The November 7 memo obtained by The Times also suggests that Cabinet splits are delaying the Government’s ability to agree a negotiating strategy ahead of its goal to begin the Brexit process by April.
Titled “Brexit Update”, it criticises the Prime Minister for “drawing in decisions and details to settle matters herself”, and warns that big companies will “point a gun at the Government’s head” after Nissan was given assurances about trading conditions once Britain leaves the EU.
According to the newspaper, the memo written by a consultant working for the Cabinet Office, said: “Every department has developed a ‘bottom-up’ plan of what the impact of Brexit could be - and its plan to cope with the ‘worst case’.
“Although necessary, this falls considerably short of having a ‘Government plan for Brexit’ because it has no prioritisation and no link to the overall negotiation strategy.”
According to The Times, it said the Government could take another six months to decide what its priorities are, adding: “Despite extended debate among (department) permanent secretaries, no common strategy has emerged.
“It is likely that the senior ranks in the civil service will feel compelled to present potential high level plan(s) to avoid further drift.
“Departments are struggling to come up to speed on the potential Brexit effects on industry.
“This is due to starting from a relatively low base of insight and also due to fragmentation.”
The memo also suggested that the Government does not have enough officials to implement Brexit quickly, with departments developing individual plans which have resulted in “well over 500 projects”.
Responding to the report, a Government spokesman said: “This is not a Government report and we don’t recognise the claims made in it.
“We are focused on getting on with the job of delivering Brexit and making a success of it.”
Meanwhile, Mrs May has received a boost to her plan to trigger Article 50 of the EU treaties to begin the process of leaving the bloc by April.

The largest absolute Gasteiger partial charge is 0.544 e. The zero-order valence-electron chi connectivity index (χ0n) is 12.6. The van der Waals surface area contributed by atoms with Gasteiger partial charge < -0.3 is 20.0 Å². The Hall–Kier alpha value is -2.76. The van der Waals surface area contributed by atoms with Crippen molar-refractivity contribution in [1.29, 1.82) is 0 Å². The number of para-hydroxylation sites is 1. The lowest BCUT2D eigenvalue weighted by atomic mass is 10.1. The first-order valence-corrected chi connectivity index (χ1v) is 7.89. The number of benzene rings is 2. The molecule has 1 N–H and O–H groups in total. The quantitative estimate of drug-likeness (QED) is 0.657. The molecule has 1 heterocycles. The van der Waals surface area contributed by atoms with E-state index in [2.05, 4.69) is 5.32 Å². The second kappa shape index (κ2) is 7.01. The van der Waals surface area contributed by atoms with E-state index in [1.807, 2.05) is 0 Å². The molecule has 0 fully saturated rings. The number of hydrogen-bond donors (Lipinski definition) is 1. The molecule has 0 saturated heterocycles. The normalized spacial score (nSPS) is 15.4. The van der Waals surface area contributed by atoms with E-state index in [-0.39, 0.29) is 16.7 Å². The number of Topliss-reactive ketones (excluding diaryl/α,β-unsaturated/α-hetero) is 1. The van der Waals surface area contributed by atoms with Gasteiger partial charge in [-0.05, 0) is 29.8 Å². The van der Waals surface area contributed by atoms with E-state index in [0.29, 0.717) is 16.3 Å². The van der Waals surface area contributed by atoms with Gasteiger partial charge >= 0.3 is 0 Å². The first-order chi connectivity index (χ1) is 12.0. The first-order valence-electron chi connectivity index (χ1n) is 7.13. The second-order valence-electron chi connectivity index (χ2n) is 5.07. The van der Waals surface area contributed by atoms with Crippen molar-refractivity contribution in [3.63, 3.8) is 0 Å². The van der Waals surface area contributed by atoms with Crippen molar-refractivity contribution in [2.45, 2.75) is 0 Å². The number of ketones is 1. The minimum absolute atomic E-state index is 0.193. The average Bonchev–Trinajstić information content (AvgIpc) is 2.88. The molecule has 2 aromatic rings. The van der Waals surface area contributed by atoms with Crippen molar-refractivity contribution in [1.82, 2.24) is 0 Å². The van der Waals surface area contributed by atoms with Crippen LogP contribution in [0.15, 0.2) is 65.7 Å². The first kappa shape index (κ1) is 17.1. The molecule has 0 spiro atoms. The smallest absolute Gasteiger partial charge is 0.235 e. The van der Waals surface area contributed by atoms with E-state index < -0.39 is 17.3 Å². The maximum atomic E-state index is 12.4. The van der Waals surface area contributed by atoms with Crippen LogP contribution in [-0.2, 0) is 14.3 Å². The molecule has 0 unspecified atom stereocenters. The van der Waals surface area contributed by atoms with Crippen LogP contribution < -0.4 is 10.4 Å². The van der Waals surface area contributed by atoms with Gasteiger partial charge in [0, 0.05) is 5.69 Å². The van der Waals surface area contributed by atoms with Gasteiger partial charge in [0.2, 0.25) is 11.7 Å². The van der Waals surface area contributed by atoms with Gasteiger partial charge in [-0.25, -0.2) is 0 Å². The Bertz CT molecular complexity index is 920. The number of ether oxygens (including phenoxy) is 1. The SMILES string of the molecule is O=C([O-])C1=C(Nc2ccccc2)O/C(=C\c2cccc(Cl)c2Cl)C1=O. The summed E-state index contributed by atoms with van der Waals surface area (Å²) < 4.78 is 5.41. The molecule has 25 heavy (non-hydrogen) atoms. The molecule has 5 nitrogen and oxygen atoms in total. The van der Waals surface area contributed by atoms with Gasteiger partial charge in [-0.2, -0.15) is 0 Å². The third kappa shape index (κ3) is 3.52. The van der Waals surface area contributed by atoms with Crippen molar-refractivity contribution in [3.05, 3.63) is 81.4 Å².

Labour has pledged not to block or delay it and called for a “more positive” view of Brexit.
In a speech in central London, shadow chancellor John McDonnell will say: “We must not try to re-fight the referendum or push for a second vote. And if Article 50 needs to be triggered in Parliament, we will not seek to block or delay it.
“To do so would put Labour against the majority will of the British people and on the side of certain corporate elites, who have always had the British people at the back of the queue.”
He will say Labour should “embrace the enormous opportunities to reshape our country that Brexit has opened for us”, adding: “In that way we can speak again to those who were left behind and offer a positive, ambitious vision instead of leaving the field open to divisive Trump-style politics.”
Chris Grayling said the report was “not something the Government’s commissioned, it is not something we recognise”.
The Transport Secretary denied claims that an extra 30,000 civil servants are needed to take Britain out of the EU.
Mr Grayling, who sits on the Brexit Cabinet committee, told BBC Radio 4’s Today programme: “I don’t know what 30,000 people would do in this process.”
He dismissed suggestions that interim Ukip leader Nigel Farage, who has close links to Donald Trump, should have a formal role in dealing with the president-elect.
He said: “Nigel Farage played a significant role in the referendum campaign but we have a team of people on the ground in Washington who have been building ties with the Trump transition team for many months.
“We have ministers in the current government who have close ties to senior Republicans, who know people in the Trump transition team. There are normal government to government relations in a period like this and that’s what’s going to happen.”